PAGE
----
It’s Labour’s passivity that should most alarm leftists. This week should have provided the party with more than enough ammunition. Ukip are dripping with controversy. And yet, the party has calculated that fronting up to Farage directly may cost them the very votes they need just to break even. That is, get them where they were in 2010.

What we are left with is the hope that Ukip will provide us with one controversy too many. Enough that the public (not nearly as intolerant and prejudiced as Ukip likes to think it is) will come to their senses and decide enough is enough. They may have tired of the mainstream, but faced with this unpleasant rabble, they’re willing to give them another go.

Something has gone wrong when indiscretions and racist incident after racist incident can keep being brushed off as more evidence of a party’s eccentricities, but nothing worse.

When David Cameron told us (in 2006) that Ukip were a party of ‘fruitcakes, loonies and closet racists,’ little did he know how prophetic this charge would turn out to be. We can now take away the ‘closet’ part.

This first appeared on Speaker's Chair on Sunday 27th April 2014

Thursday, 3 April 2014

Clegg has shown he’s still an asset to the Lib Dems. The party’s supporters should realise that.

Nick Clegg had nothing to lose in his debates with Nigel Farage. His ratings have been dreadful all parliament. Getting into a verbal ding dong with the Ukip leader about the merits of the EU was hardly going to give us the resurrection of Clegg from 2010 .

Instead, this was his chance to speak directly to his own supporters. To that committed but quiet bunch of Europhiles. To show Lib Dem activists that it is possible to govern with the Conservatives and still retain some essence of what it means to be a Liberal.
Let’s be honest, despite its importance, despite the fact that we’re beholden to many of its laws (whatever percentage they may be. We’re still none the wiser), the EU isn’t the kind of topic that gets people stirring. In fact, it’s pretty dull.

And that was part of the problem for Clegg. Extoling its virtues was never really going to cut it with viewers. Not much whooping and cheering to be had about trade agreements and low tariffs with our European neighbours.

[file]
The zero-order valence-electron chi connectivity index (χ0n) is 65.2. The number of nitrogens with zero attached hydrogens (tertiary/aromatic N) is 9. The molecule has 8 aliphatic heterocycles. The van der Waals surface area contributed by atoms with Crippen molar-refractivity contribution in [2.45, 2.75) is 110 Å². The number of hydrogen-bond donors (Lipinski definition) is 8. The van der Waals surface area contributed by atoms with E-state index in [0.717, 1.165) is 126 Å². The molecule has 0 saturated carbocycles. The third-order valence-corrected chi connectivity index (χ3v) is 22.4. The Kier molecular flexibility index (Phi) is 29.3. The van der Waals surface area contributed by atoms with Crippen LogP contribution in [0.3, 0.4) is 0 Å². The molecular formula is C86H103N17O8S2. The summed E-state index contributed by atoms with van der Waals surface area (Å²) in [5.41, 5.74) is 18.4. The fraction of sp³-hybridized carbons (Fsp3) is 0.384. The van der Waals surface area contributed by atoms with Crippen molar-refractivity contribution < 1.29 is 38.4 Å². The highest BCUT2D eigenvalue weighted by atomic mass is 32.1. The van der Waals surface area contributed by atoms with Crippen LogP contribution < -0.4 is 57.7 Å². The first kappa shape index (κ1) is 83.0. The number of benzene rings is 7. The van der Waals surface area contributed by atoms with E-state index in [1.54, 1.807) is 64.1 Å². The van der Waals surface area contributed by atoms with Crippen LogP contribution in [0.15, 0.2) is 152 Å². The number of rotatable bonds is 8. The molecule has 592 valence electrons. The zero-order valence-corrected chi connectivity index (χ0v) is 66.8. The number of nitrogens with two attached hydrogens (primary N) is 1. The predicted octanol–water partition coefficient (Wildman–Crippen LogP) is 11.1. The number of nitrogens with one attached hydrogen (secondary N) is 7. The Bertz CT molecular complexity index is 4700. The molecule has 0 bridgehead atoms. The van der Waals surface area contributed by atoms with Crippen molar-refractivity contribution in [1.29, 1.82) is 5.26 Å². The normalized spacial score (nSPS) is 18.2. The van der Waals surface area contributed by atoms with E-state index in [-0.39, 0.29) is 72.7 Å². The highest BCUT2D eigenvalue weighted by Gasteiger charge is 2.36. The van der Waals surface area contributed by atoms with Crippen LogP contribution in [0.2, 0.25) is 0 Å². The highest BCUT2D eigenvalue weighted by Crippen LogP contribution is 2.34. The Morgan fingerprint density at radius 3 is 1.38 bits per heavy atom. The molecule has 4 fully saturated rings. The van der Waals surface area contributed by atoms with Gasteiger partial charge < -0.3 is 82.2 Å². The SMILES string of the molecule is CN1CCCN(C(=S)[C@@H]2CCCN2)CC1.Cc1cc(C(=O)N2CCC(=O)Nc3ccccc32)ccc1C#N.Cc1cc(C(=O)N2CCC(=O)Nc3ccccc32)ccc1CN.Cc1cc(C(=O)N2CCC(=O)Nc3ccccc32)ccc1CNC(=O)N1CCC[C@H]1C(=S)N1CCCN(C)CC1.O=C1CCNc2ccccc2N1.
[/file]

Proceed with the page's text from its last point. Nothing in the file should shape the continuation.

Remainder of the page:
Giving unelected bureaucrats and the elite (which of course being the leader of a political party, and an MEP who spends much of this time in Brussels, means Farage most definitely isn’t a member of the aforementioned) a good old fashioned tonking was always going to win most of people over.  

Clegg had the hard part, Farage was given the easy lines. And to be fair, I’m sure Clegg knew this beforehand.
These debates were about the Deputy Prime Minister rising above the bluster, the heavy rhetoric, countering the immigrant bashing hysteria, and the numbers plucked out of the sky.

This was about a Deputy PM behaving as you’d expect a PM’s number two to behave. And to this extent, he passed with flying colours.
Clegg was certainly a lot more confident and polished last week. A little too growly yesterday. When he spoke he did sound at times like the sort of technocrat Farage rails against for a living.

Most importantly, he sounded like he deserved to be where he is right now: Deputy PM and leader of some 57 MPs, yet still able to push through policies that have pleased his supporters.
He alienated a large chunk the moment he agreed to go into coalition. Even more when it became clear he had signed them up to a parliament of spending cuts. But, his party are in power and influencing policy way and above they have a right to given their size. 

Four years on, his position within the party seems more secure than ever. Despite the battering it takes in poll after poll.
Clegg will hope that this represents the start of clawing back some of the deserters. It won’t be an easy process, but as the two TV debates have shown, he won’t shy away from a challenge. The fact he agreed to do them tells you something about the character and resilience of the man.

With no natural successor in the wings, Clegg has shown that he’s still an asset to his party. His party’s supporters would be wise to realise that.
This first appeared on Speaker's Chair on Thursday 3rd April 2014